A switch, such as a button 128, 228, toggle switch, rotating dial, or the like, can be provided for activating the vibratory device. A vibratory device often has a power source, such as a battery. Activating the switch can cause the vibration-producing device to operate for a user-defined interval (e.g., during the time that a button is depressed or a switch is in an engaged position), or alternatively can activate a timing circuit that causes the vibratory device to operate for a predetermined interval. If a timing circuit is used, the associated interval either may be preset or may be adjustable, e.g., by a user-activated rotating dial.

Additional operational configurations may exist in order to control one or more aspects of a motor utilized in accordance with one or more aspects of the present disclosure. Controls configurations in the form of circuitry, software, and/or firmware may be utilized in accordance with one or more aspects of the present disclosure in order to control aspects of a motor for moving cleaning elements or other components of a toothbrush in accordance with one or more aspects of the present disclosure. Controls may be implemented to maintain a constant voltage on the motor. In such a condition, the voltage across the motor may remain generally the same during operation regardless of the load placed on the motor, such as by the force applied by a user brushing her teeth. The voltage may be monitored to ensure a particular level is maintained. Other controls may be implemented to maintain a constant speed of operation of the motor. In such a condition, the speed of operation of the motor may be monitored and the voltage applied to the motor may be adjusted periodically to compensate for load fluctuations and maintain a constant speed regardless of the load.

In one embodiment, referring to FIGS. 1, 3, 5 and 6, a ratio of the length of the neck 123, 223 and head 124, 224 to the height of the toothbrush (measured from the distal bottom end 149 to the distal top of head 124, 224) ranges from 1:10 to 2:5. In another example, the noted neck/head length to the toothbrush height ratio ranges from 1:20 to 1:30. Nevertheless, other values of the noted ratios are possible. In one embodiment, the external height of the toothbrush, ergonomically sized for children, ranges from about 160 mm to 200 mm. In other arrangements, the height of the toothbrush ranges from about 160 mm to 194 mm; to less than 194 mm or 190 mm. Nevertheless, other heights of the toothbrush assembles are possible. In one arrangement, the width of the handle 10 can range between 19 mm to 28 mm. In another arrangement, the depth of the handle 10 ranges between 19 mm to 27 mm. In other embodiments, the depth ranges between 19 mm to 21 mm. In a cylindrical configuration, the handle 10 may have a diameter ranging from 19 mm to 28 mm. Nevertheless, other values are possible. These ergonomic configurations provide for a toothbrush to have a neck/head length to reach within the depth of the oral cavity, while balancing the need for musculoskeletal strength of a child to manipulate the toothbrush. Accordingly, these configurations or combinations thereof enable an easily maneuverable electric toothbrush for children and provide for an enjoyable brushing experience to improve oral hygiene.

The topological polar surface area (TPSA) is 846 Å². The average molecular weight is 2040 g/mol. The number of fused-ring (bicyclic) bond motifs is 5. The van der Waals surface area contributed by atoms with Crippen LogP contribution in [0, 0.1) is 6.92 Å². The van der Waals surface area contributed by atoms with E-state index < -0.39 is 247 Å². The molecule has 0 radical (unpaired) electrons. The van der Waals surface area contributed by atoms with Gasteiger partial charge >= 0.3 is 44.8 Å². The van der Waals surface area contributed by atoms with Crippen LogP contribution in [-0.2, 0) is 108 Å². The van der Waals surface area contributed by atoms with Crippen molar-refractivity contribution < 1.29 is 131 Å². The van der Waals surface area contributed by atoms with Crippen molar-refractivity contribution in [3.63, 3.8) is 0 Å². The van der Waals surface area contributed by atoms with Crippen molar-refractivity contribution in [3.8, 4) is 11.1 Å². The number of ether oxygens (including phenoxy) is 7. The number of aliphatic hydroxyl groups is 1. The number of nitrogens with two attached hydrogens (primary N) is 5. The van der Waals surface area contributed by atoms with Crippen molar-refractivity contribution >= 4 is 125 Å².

Designations such as “first” and “second” are for illustrative purposes and can be interchanged. While the disclosure has been described with respect to specific examples including presently preferred modes of carrying out the disclosure, those skilled in the art will appreciate that there are numerous variations and permutations of the above described systems and techniques. Thus, the spirit and scope of the disclosure should be construed broadly as set forth in the appended claims.

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Classifications
U.S. Classification15/105, 15/167.1
International ClassificationA46B15/00
Cooperative ClassificationA46B2200/1066, A46B15/0002, A46B15/0097, A46B15/0008, A61C17/3481, A46B15/004, A46B9/025, A61C17/221, A46B5/00, A46B5/023, A46B5/021, A46B15/0042
European ClassificationA61C17/34A8, A46B15/00B5A, A61C17/22C, A46B15/00B, A46B5/02B, A46B9/02C, A46B15/00K, A46B15/00B2B, A46B15/00B5A1, A46B5/02A
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Owner name: COLGATE-PALMOLIVE, NEW YORK
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Owner name: COLGATE-PALMOLIVE, NEW YORK
Free format text: ASSIGNMENT OF ASSIGNORS INTEREST;ASSIGNORS:GATZEMEYER, JOHN;JIMENEZ, EDUARDO;BIRON, GLEN;AND OTHERS;SIGNING DATES FROM 20080522 TO 20080611;REEL/FRAME:021131/0593